The Minnesota Vikings announced Monday that running back Adrian Peterson will be allowed to practice this week and play Sunday while he faces child abuse charges in Texas. Last week, Peterson was indicted by a grand jury after hitting his 4-year-old son with a switch.
“Today’s decision was made after significant thought, discussion and consideration,” said Vikings owners Zygi and Mark Wilf. “At this time, however, we believe this is a matter of due process, and we should allow the legal system to proceed so we can come to the most effective conclusions and then determine the appropriate course of action.”
Peterson also released a statement in which he apologized for becoming a "distraction" for the Vikings and said, "I am not a perfect son. I am not a perfect husband. I am not a perfect parent, but I am, without a doubt, not a child abuser."
More from Peterson's statement:
I voluntarily appeared before the grand jury several weeks ago to answer any and all questions they had. Before my grand jury appearance, I was interviewed by two different police agencies without an attorney. In each of these interviews I have said the same thing, and that is that I never ever intended to harm my son. I will say the same thing once I have my day in court.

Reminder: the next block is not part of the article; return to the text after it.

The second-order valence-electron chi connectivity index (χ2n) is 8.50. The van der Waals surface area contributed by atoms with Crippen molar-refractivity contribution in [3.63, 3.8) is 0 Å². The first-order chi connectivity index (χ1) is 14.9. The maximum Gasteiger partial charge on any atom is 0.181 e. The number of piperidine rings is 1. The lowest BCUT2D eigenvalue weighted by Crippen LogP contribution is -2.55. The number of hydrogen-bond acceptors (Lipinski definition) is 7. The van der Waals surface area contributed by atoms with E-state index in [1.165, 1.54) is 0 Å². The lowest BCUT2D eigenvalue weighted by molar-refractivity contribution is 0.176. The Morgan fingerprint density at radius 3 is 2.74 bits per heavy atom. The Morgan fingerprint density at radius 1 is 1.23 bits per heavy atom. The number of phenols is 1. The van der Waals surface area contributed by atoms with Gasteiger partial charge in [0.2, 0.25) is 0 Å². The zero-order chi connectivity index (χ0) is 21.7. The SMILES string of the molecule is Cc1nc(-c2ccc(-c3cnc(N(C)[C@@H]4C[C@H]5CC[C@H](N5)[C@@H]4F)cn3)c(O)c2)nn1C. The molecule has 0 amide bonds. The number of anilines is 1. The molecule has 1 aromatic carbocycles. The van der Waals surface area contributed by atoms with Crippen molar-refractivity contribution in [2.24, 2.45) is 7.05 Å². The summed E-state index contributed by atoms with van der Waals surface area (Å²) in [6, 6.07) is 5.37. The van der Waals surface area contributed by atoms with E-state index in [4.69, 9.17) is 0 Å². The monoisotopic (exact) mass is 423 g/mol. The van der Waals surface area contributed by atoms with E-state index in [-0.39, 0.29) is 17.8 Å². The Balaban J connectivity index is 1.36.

I have to live with the fact that when I disciplined my son the way I was disciplined as a child, I caused an injury that I never intended or thought would happen. I know that many people disagree with the way I disciplined my child. I also understand after meeting with a psychologist that there are other alternative ways of disciplining a child that may be more appropriate.
As noted by the New York Times, Carolina Panthers defensive end Greg Hardy, who was convicted in July of assault on a female and communicating threats, was deactived just hours before Sunday's game, but could return to the field. "We are in a process, and we're letting the process play its way out,'' coach Ron Rivera said Sunday.
Hardy's teammates have been clear that they want him back and playing again soon.
"I know I feel very strongly about it. At the same time, however you feel about the situation or the individuals, it's a mistake to start grouping them all into one big group," center Ryan Kalil told ESPN. "So everybody has the right to their each individual case, and I think that's what's happening here. For us, the biggest thing is not to get caught up in all the sensationalism and really let the facts play out before we start passing judgment and having opinions about it publicly. That's what we've decided as a team, and that's what we're doing. And the biggest thing, at the end of the day we still have a job to do."
Defensive end Charles Johnson was more direct. "Of course [we want him back]," he said. "Why would you ask that question?"